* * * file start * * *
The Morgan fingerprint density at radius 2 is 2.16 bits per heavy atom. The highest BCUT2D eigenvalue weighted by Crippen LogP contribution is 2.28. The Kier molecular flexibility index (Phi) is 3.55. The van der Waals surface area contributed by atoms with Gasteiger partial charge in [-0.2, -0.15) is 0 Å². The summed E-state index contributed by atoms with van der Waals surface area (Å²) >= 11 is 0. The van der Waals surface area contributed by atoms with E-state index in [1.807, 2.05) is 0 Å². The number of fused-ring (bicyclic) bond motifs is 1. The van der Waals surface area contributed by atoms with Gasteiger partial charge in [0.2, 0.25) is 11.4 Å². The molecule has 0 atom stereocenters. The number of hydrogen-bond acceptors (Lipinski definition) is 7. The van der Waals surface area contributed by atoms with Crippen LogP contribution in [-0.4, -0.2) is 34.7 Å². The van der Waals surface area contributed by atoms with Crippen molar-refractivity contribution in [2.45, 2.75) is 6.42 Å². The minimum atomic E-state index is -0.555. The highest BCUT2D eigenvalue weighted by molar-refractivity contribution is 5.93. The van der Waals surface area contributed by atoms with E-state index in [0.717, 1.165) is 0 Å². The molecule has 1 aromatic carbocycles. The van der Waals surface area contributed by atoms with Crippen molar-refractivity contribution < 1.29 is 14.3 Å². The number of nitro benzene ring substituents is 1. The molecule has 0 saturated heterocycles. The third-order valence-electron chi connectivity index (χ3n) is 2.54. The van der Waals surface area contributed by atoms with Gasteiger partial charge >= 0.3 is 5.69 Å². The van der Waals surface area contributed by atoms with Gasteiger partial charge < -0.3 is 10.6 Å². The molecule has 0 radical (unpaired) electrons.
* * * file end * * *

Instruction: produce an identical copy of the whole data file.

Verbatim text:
The Morgan fingerprint density at radius 2 is 2.16 bits per heavy atom. The highest BCUT2D eigenvalue weighted by Crippen LogP contribution is 2.28. The Kier molecular flexibility index (Phi) is 3.55. The van der Waals surface area contributed by atoms with Gasteiger partial charge in [-0.2, -0.15) is 0 Å². The summed E-state index contributed by atoms with van der Waals surface area (Å²) >= 11 is 0. The van der Waals surface area contributed by atoms with E-state index in [1.807, 2.05) is 0 Å². The number of fused-ring (bicyclic) bond motifs is 1. The van der Waals surface area contributed by atoms with Gasteiger partial charge in [0.2, 0.25) is 11.4 Å². The molecule has 0 atom stereocenters. The number of hydrogen-bond acceptors (Lipinski definition) is 7. The van der Waals surface area contributed by atoms with Crippen LogP contribution in [-0.4, -0.2) is 34.7 Å². The van der Waals surface area contributed by atoms with Crippen molar-refractivity contribution in [2.45, 2.75) is 6.42 Å². The minimum atomic E-state index is -0.555. The highest BCUT2D eigenvalue weighted by molar-refractivity contribution is 5.93. The van der Waals surface area contributed by atoms with E-state index in [0.717, 1.165) is 0 Å². The molecule has 1 aromatic carbocycles. The van der Waals surface area contributed by atoms with Crippen molar-refractivity contribution < 1.29 is 14.3 Å². The number of nitro benzene ring substituents is 1. The molecule has 0 saturated heterocycles. The third-order valence-electron chi connectivity index (χ3n) is 2.54. The van der Waals surface area contributed by atoms with Gasteiger partial charge >= 0.3 is 5.69 Å². The van der Waals surface area contributed by atoms with Gasteiger partial charge < -0.3 is 10.6 Å². The molecule has 0 radical (unpaired) electrons.